A new simple method of evaluating specific cytotoxicity to tuberculoprotein in the study of tuberculin hypersensitivity in vitro by comparing cell populations is presented. Utilizing this technic it was possible to reproduce Rich's results (1, 2) using human tissues of reticuloendothelial origin. The demonstration of the specific cytotoxic phenomenon in tuberculin-sensitive human tissues indicates that the principle elaborated by Rich (2) of specific changes in the individual fixed tissue cells in tuberculin hypersensitivity, possibly related to cellular antibodies, applies to human subjects as well as to the animals heretofore studied.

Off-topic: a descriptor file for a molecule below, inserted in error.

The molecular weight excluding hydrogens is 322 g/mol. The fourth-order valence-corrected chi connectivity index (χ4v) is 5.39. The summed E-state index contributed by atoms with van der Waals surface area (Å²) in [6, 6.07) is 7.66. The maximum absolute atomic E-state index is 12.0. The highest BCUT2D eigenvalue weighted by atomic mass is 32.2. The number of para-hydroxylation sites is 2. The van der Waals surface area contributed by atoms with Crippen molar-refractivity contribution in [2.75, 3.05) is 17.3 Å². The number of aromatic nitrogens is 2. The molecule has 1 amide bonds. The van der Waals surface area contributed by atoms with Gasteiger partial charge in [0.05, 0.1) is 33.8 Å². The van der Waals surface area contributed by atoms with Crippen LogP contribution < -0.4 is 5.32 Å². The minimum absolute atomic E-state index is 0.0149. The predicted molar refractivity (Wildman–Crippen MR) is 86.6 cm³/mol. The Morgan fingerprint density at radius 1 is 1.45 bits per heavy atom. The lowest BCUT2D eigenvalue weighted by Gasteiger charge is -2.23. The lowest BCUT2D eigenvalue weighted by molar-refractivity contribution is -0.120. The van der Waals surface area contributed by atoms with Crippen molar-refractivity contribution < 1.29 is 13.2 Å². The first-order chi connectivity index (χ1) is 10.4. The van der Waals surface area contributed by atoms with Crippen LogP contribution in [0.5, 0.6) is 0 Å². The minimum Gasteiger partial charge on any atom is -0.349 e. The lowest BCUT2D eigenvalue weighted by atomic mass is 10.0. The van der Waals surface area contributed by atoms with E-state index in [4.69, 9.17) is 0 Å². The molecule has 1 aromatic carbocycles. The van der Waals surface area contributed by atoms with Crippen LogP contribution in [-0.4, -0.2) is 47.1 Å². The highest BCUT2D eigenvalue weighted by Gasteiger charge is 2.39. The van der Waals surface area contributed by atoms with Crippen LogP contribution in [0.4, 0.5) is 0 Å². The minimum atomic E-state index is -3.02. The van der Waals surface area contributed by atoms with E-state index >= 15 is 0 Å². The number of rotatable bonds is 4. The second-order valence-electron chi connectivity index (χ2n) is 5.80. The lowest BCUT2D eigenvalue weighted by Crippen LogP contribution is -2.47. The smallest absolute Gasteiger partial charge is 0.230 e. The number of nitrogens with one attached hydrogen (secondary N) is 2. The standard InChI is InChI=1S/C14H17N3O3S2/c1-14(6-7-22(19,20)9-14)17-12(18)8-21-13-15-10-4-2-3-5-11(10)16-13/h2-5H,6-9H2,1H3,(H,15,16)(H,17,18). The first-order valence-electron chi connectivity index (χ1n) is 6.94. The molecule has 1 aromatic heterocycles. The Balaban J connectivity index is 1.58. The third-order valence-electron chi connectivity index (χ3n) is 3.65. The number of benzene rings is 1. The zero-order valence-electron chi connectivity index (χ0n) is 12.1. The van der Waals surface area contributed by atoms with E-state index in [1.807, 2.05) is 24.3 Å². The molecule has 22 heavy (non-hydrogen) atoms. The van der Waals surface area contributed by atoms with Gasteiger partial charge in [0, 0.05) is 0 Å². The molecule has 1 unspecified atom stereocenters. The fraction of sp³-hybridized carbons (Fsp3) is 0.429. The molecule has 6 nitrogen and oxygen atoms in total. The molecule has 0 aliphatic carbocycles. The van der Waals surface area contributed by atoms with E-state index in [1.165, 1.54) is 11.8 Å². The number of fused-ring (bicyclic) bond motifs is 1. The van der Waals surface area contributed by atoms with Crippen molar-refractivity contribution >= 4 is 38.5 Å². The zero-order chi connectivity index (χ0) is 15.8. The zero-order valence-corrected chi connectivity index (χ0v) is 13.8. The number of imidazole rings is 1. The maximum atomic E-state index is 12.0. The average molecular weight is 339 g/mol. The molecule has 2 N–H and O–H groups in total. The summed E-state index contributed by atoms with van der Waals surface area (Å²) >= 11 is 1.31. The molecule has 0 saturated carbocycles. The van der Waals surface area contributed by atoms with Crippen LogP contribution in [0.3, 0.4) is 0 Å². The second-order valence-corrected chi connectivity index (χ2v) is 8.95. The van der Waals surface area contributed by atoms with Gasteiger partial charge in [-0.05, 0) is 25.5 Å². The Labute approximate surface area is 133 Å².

Preliminary observations suggest that macrophages from donors with clinically active tuberculosis are more sensitive to tuberculoprotein than macrophages from tuberculin-positive donors without clinically active disease.

Macrophages from tuberculin-positive donors appeared to be more sensitive to tuberculoprotein than fibroblasts derived from the same tissue. An inhibition of cell proliferation was seen when both cell types were exposed to PPD. In addition macrophages responded to tuberculoprotein with gross morphological changes and eventual cytolysis.

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